by Author Jim Pinchen

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I Speak Music - building empathy between refugees and host communities

Studies of how music making affects the brain, the nervous system, emotional well-being, mental health, numeracy, literacy etc are all well documented by people way more qualified than me. These benefits are of course pertinent to this project but what I’d like to explore with you in this post is something that is both unique and universal. 

If you look closely enough, every journey and every idea starts with one defining moment, and this was certainly true for me with this project.

I have a half Mexican, half English son Diego. I remember vividly this day when Diego was exploring my guitar with glee and curiosity. He was dressed in blue shorts and a red top and I was guilty of having half an eye on the news in the background as he played. I remember in that moment seeing for the first time the image of a three-year-old Syrian boy, also dressed in blue shorts and red top, washed up on a beach in Turkey. The boy was Alan Kurdi. 

I, like millions of others around the world felt the immediate connection between Alan and my Diego and was filled with horror, deep sadness and to be honest utter helplessness. In that moment I imagined Alan Kurdi playing music with Diego, different languages, different cultures and religions but joined by a love of sound and joyful play. This image uplifted me and was essentially the seed that started this project.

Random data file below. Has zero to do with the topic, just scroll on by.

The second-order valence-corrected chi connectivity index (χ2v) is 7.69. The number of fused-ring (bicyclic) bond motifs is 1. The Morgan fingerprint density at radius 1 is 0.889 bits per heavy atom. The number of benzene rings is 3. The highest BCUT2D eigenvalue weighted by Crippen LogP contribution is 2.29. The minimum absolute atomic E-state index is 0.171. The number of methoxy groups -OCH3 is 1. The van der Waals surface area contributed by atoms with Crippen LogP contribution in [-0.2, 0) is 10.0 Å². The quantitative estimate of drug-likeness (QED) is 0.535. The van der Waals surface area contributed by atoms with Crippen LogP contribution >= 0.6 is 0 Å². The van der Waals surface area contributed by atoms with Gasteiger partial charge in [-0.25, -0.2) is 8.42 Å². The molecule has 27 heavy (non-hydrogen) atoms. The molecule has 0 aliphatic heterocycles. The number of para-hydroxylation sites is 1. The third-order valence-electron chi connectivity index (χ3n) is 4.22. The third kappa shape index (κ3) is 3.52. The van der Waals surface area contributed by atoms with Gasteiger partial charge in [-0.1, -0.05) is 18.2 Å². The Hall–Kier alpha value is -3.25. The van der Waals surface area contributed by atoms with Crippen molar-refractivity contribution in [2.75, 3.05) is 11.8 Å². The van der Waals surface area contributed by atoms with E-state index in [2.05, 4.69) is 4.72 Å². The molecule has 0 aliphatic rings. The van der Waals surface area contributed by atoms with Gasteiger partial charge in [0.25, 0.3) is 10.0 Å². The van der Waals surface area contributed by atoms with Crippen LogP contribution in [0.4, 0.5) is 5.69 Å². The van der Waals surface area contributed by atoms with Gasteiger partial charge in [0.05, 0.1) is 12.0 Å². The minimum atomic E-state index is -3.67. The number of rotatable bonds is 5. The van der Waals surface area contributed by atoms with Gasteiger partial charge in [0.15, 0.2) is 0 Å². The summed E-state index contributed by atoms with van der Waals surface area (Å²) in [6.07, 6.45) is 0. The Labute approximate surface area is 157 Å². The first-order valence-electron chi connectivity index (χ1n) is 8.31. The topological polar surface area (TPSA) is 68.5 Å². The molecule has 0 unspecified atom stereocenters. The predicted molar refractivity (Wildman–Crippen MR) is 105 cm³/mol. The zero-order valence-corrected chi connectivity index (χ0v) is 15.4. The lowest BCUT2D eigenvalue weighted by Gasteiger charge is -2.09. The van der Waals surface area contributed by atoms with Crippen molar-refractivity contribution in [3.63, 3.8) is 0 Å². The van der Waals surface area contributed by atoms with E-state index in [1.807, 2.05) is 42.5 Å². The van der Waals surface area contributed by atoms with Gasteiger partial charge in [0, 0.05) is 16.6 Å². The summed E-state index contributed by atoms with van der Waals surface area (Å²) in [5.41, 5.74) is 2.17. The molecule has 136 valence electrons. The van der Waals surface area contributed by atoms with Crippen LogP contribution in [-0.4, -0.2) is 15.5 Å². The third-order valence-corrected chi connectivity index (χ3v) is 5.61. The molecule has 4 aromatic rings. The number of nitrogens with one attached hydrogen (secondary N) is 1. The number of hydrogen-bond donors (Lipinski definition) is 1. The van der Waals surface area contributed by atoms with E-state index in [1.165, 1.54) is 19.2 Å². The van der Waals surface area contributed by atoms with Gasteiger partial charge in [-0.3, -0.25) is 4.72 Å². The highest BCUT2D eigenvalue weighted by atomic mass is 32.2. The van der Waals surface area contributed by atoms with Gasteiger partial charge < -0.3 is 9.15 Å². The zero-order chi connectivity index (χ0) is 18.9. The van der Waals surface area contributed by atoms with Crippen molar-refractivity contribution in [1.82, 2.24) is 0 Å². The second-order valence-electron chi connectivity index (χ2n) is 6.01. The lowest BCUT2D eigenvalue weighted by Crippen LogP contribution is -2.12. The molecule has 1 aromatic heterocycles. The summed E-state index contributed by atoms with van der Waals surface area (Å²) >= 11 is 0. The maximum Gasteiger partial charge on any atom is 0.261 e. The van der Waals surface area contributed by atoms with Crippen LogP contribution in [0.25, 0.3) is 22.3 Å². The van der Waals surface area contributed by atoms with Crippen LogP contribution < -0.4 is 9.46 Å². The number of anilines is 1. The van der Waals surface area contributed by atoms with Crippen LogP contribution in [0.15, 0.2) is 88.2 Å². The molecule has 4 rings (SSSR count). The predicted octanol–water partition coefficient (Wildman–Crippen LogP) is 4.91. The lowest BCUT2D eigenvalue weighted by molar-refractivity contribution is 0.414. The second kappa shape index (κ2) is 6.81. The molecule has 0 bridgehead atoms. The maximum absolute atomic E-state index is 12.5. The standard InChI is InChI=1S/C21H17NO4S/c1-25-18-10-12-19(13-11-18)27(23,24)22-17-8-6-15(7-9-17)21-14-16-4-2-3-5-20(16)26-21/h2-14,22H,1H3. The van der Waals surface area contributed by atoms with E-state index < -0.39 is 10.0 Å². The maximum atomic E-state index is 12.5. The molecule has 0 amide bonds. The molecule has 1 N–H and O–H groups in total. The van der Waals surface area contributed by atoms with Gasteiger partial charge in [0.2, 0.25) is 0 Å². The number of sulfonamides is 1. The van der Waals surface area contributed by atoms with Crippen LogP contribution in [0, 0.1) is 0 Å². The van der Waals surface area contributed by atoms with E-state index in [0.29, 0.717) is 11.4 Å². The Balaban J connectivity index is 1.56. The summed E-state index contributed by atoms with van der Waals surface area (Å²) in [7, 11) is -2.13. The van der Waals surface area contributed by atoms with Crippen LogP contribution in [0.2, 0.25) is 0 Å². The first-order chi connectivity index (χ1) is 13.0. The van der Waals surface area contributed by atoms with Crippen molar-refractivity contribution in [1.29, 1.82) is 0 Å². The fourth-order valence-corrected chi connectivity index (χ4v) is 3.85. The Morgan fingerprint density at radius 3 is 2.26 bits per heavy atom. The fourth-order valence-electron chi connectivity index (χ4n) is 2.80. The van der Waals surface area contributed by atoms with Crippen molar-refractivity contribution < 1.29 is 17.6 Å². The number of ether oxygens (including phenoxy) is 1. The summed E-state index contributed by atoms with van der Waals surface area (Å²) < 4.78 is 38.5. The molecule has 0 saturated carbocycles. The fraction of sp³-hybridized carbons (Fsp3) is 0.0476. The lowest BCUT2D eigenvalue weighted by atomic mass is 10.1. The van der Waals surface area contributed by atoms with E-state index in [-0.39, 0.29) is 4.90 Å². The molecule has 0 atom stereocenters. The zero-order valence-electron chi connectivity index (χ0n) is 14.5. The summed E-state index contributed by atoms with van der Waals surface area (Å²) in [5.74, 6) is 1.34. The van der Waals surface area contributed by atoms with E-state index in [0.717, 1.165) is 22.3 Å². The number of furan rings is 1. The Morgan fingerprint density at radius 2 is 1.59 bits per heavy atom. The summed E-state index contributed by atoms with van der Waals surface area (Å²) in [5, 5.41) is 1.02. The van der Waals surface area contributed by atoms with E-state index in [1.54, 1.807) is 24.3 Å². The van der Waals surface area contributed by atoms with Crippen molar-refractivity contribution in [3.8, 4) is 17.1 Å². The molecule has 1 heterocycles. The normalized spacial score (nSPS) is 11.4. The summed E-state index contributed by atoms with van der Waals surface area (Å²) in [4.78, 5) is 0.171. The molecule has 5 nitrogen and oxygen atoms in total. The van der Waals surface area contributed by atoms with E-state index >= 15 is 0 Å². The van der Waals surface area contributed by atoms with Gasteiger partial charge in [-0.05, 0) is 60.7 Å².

The back drop to the Alan Kurdi photo was and still is a world where facts and truth seem to have lost their weight and where fierce opinions are voiced unchallenged in polarised echo chambers, deepening divides and leaving space for ignorance and prejudice to grow.When we only experience people who look, think and talk like us there is no place left to contemplate the pain and the potential of the individual human, all that connects us, and crucially, the future possibilities that might exist in the non-consensual colliding of our cultures. I’m by no means an ethnomusicologist, a trauma specialist, a politician or even a specialist in world music but what I do know from my experiences is that when people who would not normally meet are brought together in a safe and creative environment that’s when change starts to happen. Stereotypes are self-challenged, friendships are made and negative perceptions dissolve to be replaced by inquisitive warmth and friendship. Empathy can never be enforced through words alone. It only ever becomes part of the noise that already exists, but within music I believe lies fundamental truths that connect us all.